The carriage 66 includes a plurality of apertured reels 74 mounted for rotation on circular frame members 68 and 70, pairs of these reels being interconnected by a longitudinal connecting shaft 72. As best seen in FIG. 11, the circular frames 68 and 70 (not shown in FIG. 11) rotate in the direction of arrow C, while each of the pairs of reels 74 on shaft 77 rotate oppositely in the direction of arrows D.
By this arrangement, the carriage 66, using both longitudinal shafts 77 and the apertures provided in each of the reels 74, will supportively receive objects to be hung therefrom for vacuum deposition of coatings within the vacuum chamber.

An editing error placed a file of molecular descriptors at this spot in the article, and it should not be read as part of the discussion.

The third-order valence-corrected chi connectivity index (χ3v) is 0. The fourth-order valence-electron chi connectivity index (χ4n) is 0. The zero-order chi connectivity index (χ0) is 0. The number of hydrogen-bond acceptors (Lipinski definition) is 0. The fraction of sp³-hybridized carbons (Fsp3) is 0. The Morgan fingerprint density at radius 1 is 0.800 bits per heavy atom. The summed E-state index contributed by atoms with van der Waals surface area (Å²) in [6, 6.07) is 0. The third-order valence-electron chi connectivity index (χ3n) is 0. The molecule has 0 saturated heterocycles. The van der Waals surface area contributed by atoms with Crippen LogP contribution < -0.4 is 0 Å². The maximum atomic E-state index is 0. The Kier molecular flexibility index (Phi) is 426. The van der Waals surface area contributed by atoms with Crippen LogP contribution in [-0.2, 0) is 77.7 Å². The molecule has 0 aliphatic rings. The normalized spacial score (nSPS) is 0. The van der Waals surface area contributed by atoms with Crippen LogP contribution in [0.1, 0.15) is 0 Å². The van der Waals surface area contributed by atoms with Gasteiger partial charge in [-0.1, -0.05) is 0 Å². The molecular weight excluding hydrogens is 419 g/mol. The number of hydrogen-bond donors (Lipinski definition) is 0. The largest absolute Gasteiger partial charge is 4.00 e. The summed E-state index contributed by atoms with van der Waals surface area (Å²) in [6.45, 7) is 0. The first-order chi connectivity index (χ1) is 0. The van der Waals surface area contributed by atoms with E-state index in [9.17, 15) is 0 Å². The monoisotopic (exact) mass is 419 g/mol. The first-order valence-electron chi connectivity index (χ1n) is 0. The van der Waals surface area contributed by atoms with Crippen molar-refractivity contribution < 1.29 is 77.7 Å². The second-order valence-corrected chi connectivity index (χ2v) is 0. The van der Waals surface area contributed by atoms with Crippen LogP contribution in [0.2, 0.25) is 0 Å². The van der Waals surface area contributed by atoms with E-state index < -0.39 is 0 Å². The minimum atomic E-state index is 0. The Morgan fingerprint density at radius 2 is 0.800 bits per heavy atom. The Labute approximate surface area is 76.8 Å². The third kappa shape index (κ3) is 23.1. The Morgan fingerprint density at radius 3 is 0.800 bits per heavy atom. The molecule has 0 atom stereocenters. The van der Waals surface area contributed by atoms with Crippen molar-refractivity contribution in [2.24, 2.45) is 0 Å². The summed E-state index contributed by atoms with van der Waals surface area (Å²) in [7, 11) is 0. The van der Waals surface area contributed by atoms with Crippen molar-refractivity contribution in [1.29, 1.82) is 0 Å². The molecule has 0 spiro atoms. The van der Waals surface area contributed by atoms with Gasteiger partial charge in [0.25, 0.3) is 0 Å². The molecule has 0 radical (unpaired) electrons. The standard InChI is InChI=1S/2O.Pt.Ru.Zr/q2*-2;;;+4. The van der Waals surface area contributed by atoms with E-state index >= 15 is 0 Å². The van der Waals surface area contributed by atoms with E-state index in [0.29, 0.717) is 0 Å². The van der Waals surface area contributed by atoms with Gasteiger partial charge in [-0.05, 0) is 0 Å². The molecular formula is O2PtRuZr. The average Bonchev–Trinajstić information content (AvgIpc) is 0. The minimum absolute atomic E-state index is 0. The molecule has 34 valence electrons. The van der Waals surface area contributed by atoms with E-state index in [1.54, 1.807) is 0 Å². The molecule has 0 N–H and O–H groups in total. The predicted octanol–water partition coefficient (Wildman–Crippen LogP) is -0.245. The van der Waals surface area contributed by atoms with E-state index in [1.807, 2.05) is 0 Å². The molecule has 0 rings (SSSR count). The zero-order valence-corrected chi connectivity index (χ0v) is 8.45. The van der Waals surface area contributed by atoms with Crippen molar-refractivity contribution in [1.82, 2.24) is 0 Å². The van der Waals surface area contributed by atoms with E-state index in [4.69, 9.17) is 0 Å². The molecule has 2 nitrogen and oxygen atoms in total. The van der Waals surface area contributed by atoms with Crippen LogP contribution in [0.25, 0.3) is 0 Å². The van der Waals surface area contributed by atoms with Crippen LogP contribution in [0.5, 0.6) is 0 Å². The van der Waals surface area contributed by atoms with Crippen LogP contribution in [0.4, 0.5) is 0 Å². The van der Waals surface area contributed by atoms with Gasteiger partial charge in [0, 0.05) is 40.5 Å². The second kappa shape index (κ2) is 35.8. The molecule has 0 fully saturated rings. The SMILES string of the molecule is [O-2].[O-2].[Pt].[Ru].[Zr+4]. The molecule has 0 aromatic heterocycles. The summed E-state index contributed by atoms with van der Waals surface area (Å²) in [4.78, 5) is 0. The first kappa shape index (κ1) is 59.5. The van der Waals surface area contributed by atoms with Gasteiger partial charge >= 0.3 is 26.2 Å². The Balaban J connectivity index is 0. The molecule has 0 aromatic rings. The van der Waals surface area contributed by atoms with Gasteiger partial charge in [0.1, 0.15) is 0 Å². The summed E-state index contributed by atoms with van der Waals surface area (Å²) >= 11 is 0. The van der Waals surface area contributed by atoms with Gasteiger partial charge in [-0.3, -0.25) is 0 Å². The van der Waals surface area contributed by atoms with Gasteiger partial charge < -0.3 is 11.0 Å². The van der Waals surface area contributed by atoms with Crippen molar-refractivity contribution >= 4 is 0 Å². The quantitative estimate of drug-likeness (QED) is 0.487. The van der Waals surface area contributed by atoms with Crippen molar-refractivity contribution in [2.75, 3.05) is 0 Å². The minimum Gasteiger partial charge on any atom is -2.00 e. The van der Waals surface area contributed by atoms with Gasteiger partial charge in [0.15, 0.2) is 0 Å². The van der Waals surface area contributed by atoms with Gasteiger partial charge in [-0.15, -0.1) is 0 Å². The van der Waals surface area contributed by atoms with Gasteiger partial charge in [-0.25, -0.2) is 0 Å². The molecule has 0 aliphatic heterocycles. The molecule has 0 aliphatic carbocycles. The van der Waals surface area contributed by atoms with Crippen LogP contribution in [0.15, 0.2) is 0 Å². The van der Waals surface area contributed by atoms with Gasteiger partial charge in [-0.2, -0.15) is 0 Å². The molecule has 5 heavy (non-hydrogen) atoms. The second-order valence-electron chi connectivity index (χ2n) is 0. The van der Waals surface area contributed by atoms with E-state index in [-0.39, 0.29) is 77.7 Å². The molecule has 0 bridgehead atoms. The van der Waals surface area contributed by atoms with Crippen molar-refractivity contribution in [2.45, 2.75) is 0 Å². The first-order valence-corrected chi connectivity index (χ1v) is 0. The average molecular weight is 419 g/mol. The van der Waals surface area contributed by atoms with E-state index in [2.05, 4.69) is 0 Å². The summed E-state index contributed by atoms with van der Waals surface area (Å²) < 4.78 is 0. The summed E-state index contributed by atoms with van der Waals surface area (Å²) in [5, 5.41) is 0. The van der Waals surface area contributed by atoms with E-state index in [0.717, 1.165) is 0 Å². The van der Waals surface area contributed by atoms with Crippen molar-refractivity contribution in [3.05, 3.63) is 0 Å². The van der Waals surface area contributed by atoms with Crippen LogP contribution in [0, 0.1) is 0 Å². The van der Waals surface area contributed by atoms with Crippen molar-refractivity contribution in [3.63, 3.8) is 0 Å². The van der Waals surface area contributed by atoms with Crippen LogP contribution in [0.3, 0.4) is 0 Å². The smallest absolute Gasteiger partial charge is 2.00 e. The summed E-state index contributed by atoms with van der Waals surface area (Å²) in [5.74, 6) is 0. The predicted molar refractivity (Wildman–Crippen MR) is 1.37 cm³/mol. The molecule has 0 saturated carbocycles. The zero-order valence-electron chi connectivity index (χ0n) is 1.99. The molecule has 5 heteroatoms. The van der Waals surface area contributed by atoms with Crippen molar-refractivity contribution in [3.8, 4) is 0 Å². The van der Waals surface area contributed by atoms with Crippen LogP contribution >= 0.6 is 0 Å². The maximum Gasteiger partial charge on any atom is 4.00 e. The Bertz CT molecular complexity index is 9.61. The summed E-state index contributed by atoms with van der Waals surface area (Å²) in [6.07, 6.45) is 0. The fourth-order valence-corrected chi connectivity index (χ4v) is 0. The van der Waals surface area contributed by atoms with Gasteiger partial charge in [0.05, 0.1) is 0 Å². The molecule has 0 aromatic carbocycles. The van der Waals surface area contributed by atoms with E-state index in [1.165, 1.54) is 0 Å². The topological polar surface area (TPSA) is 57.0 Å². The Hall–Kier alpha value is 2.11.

The carriage 66 also includes upright supports 82 and 84 which include electrical contacts 88 to supportively receive one or more elongated solid copper conductive bars 114, 116 and 118 supported thereon and therebetween. These copper bars shown schematically at 114 and 116 in FIG. 12 serve to carry the current and voltage required to vaporize a plurality of small pieces of sacrificial aluminum canes shown typically at 120 held within tungsten coils 122. Typically, between ten and fifteen of these aluminum sacrificial canes 120 are positioned along the length and between the aluminum rods 114, 116 and 118 as required based upon the volume of vaporized aluminum required to coat all of the objects being hung from the carriage 66.